July 31, 2014
Hindustan Times (Delhi)
Soibam Rocky Singh
NEW DELHI: Seeking to rein in and regulate e-rickshaws plying in the city, the Delhi Traffic Police on Wednesday informed the high court that the battery-powered vehicles had been involved in more than 36 accidents this year alone. Two passengers had lost their lives.
Till June 2014, a total of 137 cases had been registered against e-rickshaw drivers for rash and negligent driving.
Raising serious concer n, the Delhi traffic police said the passengers of e-rickshaws are not insured for injury or death as these vehicles do not carry insurance. This effectively curbs the passengers of these battery-powered vehicles against claiming any compensation from insurance companies in case of a mishap.
The matter becomes complicated as the operation of e-rickshaws is not regulated under the Motor Vehicle Act, because of which the police are unable to prosecute them. The traffic police claimed the unregulated plying of these vehicles often caused traffic problems and were a cause of nuisance on the roads.
“A large number of e-rickshaws are operating all over Delhi without registration and are being driven by people without proper licences. The drivers are not subjected to any background verification which is mandatory for all other public service vehicles operating in the state,” the traffic police said in its affidavit.
The traffic police said the battery-operated rickshaws should be properly registered in accordance to the Motor Vehicles Act and there should be a zoning system and colour coding for streamlining their operation.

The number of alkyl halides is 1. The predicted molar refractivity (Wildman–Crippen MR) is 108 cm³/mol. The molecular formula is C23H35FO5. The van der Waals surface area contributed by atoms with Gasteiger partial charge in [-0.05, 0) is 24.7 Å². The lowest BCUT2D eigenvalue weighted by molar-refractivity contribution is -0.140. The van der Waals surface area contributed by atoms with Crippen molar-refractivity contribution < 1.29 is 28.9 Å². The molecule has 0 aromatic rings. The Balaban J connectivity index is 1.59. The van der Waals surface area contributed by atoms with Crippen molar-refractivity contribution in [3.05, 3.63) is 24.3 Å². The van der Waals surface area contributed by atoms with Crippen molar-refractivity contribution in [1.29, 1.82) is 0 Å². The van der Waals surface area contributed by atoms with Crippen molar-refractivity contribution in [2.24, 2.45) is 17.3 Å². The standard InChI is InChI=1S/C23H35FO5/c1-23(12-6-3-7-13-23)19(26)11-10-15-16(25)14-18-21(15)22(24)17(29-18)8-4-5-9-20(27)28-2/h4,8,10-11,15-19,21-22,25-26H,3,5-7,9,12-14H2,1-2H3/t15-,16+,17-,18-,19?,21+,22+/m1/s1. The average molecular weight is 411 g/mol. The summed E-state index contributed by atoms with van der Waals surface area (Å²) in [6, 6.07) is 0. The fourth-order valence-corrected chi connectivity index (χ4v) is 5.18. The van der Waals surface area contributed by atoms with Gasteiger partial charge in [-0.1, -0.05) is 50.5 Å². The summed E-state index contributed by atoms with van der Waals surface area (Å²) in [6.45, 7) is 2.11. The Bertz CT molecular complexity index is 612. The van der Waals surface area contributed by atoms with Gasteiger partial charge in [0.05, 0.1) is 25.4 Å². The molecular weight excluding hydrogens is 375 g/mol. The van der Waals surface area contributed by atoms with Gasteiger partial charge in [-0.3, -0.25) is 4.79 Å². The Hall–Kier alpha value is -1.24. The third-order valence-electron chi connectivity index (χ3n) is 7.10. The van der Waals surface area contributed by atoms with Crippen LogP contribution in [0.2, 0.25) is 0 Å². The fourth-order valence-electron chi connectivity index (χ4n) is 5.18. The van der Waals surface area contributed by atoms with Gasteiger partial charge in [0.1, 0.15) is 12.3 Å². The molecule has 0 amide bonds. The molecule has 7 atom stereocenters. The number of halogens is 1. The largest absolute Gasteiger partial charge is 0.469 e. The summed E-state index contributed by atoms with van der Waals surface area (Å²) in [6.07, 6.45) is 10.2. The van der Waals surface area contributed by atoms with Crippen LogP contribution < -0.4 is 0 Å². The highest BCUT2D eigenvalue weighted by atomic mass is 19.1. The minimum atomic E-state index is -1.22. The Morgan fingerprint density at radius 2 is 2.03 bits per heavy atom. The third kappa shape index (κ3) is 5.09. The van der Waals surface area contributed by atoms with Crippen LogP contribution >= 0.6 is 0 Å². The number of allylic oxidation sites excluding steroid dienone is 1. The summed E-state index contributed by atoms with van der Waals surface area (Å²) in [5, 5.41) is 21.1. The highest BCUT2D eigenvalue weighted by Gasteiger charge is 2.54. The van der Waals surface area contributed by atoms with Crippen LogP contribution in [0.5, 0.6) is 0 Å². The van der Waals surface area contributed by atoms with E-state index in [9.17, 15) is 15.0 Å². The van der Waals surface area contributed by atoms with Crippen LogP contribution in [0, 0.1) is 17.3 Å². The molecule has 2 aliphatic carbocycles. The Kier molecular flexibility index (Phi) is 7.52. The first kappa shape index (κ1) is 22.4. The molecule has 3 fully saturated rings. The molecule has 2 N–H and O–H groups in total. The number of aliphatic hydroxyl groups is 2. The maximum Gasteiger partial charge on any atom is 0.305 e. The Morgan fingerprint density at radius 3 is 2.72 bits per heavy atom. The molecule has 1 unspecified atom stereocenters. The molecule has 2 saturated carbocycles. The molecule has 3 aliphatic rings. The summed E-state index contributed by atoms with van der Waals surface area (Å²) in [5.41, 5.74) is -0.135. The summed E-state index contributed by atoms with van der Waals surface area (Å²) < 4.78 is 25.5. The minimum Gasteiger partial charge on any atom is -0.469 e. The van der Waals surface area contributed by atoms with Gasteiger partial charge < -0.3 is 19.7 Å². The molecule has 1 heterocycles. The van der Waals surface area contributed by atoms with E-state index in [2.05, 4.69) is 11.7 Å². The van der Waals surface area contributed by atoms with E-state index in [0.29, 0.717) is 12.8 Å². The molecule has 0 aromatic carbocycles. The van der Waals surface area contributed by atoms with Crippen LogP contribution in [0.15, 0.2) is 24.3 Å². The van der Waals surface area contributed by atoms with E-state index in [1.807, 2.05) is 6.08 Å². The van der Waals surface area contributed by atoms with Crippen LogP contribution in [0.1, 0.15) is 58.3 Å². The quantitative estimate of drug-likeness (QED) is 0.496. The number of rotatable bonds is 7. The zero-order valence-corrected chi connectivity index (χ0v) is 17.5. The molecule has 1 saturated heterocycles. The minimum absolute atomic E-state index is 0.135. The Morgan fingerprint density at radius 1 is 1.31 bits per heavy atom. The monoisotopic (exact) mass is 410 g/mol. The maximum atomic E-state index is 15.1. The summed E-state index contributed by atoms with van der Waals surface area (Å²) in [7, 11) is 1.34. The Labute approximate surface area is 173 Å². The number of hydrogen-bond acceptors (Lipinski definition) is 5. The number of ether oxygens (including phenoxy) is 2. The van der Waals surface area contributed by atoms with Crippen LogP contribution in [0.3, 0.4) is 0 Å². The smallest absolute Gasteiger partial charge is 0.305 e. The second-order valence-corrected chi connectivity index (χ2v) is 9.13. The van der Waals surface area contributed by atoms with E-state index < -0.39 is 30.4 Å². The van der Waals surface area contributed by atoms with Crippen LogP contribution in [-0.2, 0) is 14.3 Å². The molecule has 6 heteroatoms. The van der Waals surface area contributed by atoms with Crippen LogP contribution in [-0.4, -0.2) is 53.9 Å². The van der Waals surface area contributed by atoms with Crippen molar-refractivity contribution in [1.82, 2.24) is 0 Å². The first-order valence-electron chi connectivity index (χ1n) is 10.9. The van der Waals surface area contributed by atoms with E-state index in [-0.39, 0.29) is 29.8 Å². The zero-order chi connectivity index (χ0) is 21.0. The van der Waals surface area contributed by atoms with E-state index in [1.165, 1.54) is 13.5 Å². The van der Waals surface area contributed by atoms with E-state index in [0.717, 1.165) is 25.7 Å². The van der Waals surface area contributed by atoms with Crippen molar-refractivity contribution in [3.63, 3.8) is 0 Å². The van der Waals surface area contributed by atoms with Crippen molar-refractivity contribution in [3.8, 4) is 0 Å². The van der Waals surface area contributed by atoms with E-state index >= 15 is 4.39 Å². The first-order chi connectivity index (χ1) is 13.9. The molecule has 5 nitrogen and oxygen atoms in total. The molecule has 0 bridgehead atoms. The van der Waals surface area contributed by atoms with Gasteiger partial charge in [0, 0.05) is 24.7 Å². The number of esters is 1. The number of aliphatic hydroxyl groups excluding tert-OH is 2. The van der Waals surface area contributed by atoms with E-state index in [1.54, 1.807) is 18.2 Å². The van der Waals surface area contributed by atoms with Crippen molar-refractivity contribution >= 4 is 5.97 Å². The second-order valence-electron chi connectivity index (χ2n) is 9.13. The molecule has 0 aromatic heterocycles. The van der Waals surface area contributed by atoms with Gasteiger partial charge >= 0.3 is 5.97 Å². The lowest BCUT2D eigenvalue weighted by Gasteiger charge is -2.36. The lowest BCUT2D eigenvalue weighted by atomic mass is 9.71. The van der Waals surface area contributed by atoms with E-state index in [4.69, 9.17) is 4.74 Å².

It quoted The Energy and Resources Institute study that conclusively established that the wattage and speed of the e-rickshaws qualify them to be a motor vehicle.
“Any further assembly or production of e-rickshaws should be strictly prohibited till a regulatory mechanism is put in place,” the traffic police said.
It added that they should not be allowed to operate on arterial roads as their speed did not match that of other vehicles. Their operation should be restricted to feeder service as a mean of ‘last-mile connectivity’, the traffic police said. The HC is likely to hear the traffic police suggestions on Thursday.
July 28, 2014
Courtsey / Source :
Daljit Singh Khokhar
28/7 Urban Estate
December 10, 2013
Gireesh P Krishnan,TNN
KOCHI: This certainly is a dubious record that should make the traffic police squirm: In 2013, one person has been killed every week while trying to cross the city streets. In other words, five pedestrians lost their lives every month in 2013 till November with senior citizens accounting for a majority of the casualties.
The number has gone up despite the police and motor vehicles department (MVD) carrying out regular inspections at various places to reign in speeding and negligent driving.
As per the data available with the police, 59 pedestrians died on the city roads up to November this year compared with 49 deaths in 2012. However, pedestrian deaths were really high in 2011 with 72 citizens losing their lives in road accidents.
This year, in the month of November alone 11 pedestrians died after being hit by vehicles on city roads. According to police, majority of pedestrian deaths occurred on National Highway 47.According to police, despite repeated requests the National Highways Authority of India (NHAI) has not taken any steps to provide zebra crossings for pedestrians on NH. “With pedestrian deaths increasing, we had requested the NHAI and authorities to provide zebra crossings and erect barricades. But there was no response,” said P P Shams, assistant commissioner, traffic west. He added even the road safety council had asked the NHAI to provide zebra lines and erect barricades on the median.
Strikingly, most of the pedestrians killed in accidents this year were aged 50 and above. As per the data, over 30 pedestrians aged 50 and above were killed on city roads this year so far.